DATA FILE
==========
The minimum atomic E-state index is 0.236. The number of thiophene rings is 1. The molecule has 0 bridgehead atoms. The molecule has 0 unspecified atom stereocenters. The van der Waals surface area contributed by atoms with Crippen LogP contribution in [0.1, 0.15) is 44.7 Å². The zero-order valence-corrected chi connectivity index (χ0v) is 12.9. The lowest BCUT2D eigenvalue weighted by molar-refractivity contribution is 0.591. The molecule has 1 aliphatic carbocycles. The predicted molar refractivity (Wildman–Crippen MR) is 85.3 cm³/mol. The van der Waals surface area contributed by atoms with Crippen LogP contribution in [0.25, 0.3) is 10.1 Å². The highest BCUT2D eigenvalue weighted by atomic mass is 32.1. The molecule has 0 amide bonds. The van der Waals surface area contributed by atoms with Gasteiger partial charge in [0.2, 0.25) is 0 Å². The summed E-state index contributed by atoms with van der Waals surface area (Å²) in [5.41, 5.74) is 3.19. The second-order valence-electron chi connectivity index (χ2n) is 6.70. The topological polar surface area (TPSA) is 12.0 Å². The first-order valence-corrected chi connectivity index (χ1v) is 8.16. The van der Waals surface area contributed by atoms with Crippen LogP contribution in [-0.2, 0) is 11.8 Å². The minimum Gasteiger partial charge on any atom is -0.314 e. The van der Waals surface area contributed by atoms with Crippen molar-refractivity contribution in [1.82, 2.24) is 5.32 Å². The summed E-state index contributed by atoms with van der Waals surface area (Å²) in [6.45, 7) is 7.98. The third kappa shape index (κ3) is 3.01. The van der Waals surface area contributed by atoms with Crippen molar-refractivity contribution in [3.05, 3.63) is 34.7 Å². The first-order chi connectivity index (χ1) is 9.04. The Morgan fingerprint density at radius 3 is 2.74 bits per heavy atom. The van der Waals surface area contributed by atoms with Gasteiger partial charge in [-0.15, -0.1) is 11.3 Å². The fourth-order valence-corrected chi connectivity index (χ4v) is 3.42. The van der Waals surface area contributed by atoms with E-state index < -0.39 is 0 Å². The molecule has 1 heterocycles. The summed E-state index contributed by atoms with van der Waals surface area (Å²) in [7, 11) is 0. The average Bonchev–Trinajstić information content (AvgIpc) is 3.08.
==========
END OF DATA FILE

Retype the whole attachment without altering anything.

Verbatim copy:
The minimum atomic E-state index is 0.236. The number of thiophene rings is 1. The molecule has 0 bridgehead atoms. The molecule has 0 unspecified atom stereocenters. The van der Waals surface area contributed by atoms with Crippen LogP contribution in [0.1, 0.15) is 44.7 Å². The zero-order valence-corrected chi connectivity index (χ0v) is 12.9. The lowest BCUT2D eigenvalue weighted by molar-refractivity contribution is 0.591. The molecule has 1 aliphatic carbocycles. The predicted molar refractivity (Wildman–Crippen MR) is 85.3 cm³/mol. The van der Waals surface area contributed by atoms with Crippen LogP contribution in [0.25, 0.3) is 10.1 Å². The highest BCUT2D eigenvalue weighted by atomic mass is 32.1. The molecule has 0 amide bonds. The van der Waals surface area contributed by atoms with Gasteiger partial charge in [0.2, 0.25) is 0 Å². The summed E-state index contributed by atoms with van der Waals surface area (Å²) in [5.41, 5.74) is 3.19. The second-order valence-electron chi connectivity index (χ2n) is 6.70. The topological polar surface area (TPSA) is 12.0 Å². The first-order valence-corrected chi connectivity index (χ1v) is 8.16. The van der Waals surface area contributed by atoms with Crippen LogP contribution in [-0.2, 0) is 11.8 Å². The minimum Gasteiger partial charge on any atom is -0.314 e. The van der Waals surface area contributed by atoms with Crippen molar-refractivity contribution in [1.82, 2.24) is 5.32 Å². The summed E-state index contributed by atoms with van der Waals surface area (Å²) in [6.45, 7) is 7.98. The third kappa shape index (κ3) is 3.01. The van der Waals surface area contributed by atoms with Crippen molar-refractivity contribution in [3.05, 3.63) is 34.7 Å². The first-order chi connectivity index (χ1) is 9.04. The Morgan fingerprint density at radius 3 is 2.74 bits per heavy atom. The van der Waals surface area contributed by atoms with Gasteiger partial charge in [-0.15, -0.1) is 11.3 Å². The fourth-order valence-corrected chi connectivity index (χ4v) is 3.42. The van der Waals surface area contributed by atoms with E-state index < -0.39 is 0 Å². The molecule has 1 heterocycles. The summed E-state index contributed by atoms with van der Waals surface area (Å²) in [7, 11) is 0. The average Bonchev–Trinajstić information content (AvgIpc) is 3.08.